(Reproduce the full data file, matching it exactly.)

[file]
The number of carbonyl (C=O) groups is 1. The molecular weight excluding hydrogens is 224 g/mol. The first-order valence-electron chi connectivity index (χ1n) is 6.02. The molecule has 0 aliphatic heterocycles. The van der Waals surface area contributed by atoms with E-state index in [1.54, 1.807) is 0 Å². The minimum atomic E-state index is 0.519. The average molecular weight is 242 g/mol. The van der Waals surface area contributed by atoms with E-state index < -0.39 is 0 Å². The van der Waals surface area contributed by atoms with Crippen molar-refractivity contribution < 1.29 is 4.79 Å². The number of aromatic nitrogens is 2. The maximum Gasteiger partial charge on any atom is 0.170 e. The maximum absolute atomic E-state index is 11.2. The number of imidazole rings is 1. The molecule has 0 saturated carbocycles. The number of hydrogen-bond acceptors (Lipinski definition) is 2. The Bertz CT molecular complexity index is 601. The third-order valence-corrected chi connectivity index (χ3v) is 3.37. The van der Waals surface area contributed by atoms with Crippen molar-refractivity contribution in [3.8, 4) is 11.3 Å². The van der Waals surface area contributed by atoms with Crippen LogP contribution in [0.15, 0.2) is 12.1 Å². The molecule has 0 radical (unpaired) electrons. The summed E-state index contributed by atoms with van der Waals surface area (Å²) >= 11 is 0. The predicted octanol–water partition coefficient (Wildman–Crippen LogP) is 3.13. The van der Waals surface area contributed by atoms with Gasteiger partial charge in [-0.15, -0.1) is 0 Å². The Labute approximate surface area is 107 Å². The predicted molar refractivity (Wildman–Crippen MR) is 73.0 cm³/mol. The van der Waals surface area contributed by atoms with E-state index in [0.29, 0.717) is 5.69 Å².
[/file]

The number of carbonyl (C=O) groups is 1. The molecular weight excluding hydrogens is 224 g/mol. The first-order valence-electron chi connectivity index (χ1n) is 6.02. The molecule has 0 aliphatic heterocycles. The van der Waals surface area contributed by atoms with E-state index in [1.54, 1.807) is 0 Å². The minimum atomic E-state index is 0.519. The average molecular weight is 242 g/mol. The van der Waals surface area contributed by atoms with E-state index < -0.39 is 0 Å². The van der Waals surface area contributed by atoms with Crippen molar-refractivity contribution < 1.29 is 4.79 Å². The number of aromatic nitrogens is 2. The maximum Gasteiger partial charge on any atom is 0.170 e. The maximum absolute atomic E-state index is 11.2. The number of imidazole rings is 1. The molecule has 0 saturated carbocycles. The number of hydrogen-bond acceptors (Lipinski definition) is 2. The Bertz CT molecular complexity index is 601. The third-order valence-corrected chi connectivity index (χ3v) is 3.37. The van der Waals surface area contributed by atoms with Crippen molar-refractivity contribution in [3.8, 4) is 11.3 Å². The van der Waals surface area contributed by atoms with Crippen LogP contribution in [0.15, 0.2) is 12.1 Å². The molecule has 0 radical (unpaired) electrons. The summed E-state index contributed by atoms with van der Waals surface area (Å²) >= 11 is 0. The predicted octanol–water partition coefficient (Wildman–Crippen LogP) is 3.13. The van der Waals surface area contributed by atoms with Gasteiger partial charge in [-0.15, -0.1) is 0 Å². The Labute approximate surface area is 107 Å². The predicted molar refractivity (Wildman–Crippen MR) is 73.0 cm³/mol. The van der Waals surface area contributed by atoms with E-state index in [0.29, 0.717) is 5.69 Å².